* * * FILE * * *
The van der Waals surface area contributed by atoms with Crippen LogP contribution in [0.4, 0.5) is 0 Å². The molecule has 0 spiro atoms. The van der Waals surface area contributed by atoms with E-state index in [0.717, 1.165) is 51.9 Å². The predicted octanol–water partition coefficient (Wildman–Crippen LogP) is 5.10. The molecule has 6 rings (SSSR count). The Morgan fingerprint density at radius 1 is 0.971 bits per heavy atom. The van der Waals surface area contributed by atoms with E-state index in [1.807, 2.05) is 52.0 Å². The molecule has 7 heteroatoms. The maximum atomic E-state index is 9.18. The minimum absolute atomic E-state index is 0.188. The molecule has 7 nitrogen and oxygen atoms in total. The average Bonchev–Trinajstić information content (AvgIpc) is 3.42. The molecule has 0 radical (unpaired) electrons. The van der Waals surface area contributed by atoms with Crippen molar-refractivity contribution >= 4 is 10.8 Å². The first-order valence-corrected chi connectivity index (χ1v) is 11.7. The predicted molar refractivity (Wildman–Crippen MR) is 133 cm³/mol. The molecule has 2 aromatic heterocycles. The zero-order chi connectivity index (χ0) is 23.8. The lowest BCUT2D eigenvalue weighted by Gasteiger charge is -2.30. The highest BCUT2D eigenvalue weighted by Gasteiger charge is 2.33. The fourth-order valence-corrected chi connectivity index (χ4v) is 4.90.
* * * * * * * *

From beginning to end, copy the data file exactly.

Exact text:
The van der Waals surface area contributed by atoms with Crippen LogP contribution in [0.4, 0.5) is 0 Å². The molecule has 0 spiro atoms. The van der Waals surface area contributed by atoms with E-state index in [0.717, 1.165) is 51.9 Å². The predicted octanol–water partition coefficient (Wildman–Crippen LogP) is 5.10. The molecule has 6 rings (SSSR count). The Morgan fingerprint density at radius 1 is 0.971 bits per heavy atom. The van der Waals surface area contributed by atoms with E-state index in [1.807, 2.05) is 52.0 Å². The molecule has 7 heteroatoms. The maximum atomic E-state index is 9.18. The minimum absolute atomic E-state index is 0.188. The molecule has 7 nitrogen and oxygen atoms in total. The average Bonchev–Trinajstić information content (AvgIpc) is 3.42. The molecule has 0 radical (unpaired) electrons. The van der Waals surface area contributed by atoms with Crippen molar-refractivity contribution >= 4 is 10.8 Å². The first-order valence-corrected chi connectivity index (χ1v) is 11.7. The predicted molar refractivity (Wildman–Crippen MR) is 133 cm³/mol. The molecule has 2 aromatic heterocycles. The zero-order chi connectivity index (χ0) is 23.8. The lowest BCUT2D eigenvalue weighted by Gasteiger charge is -2.30. The highest BCUT2D eigenvalue weighted by Gasteiger charge is 2.33. The fourth-order valence-corrected chi connectivity index (χ4v) is 4.90.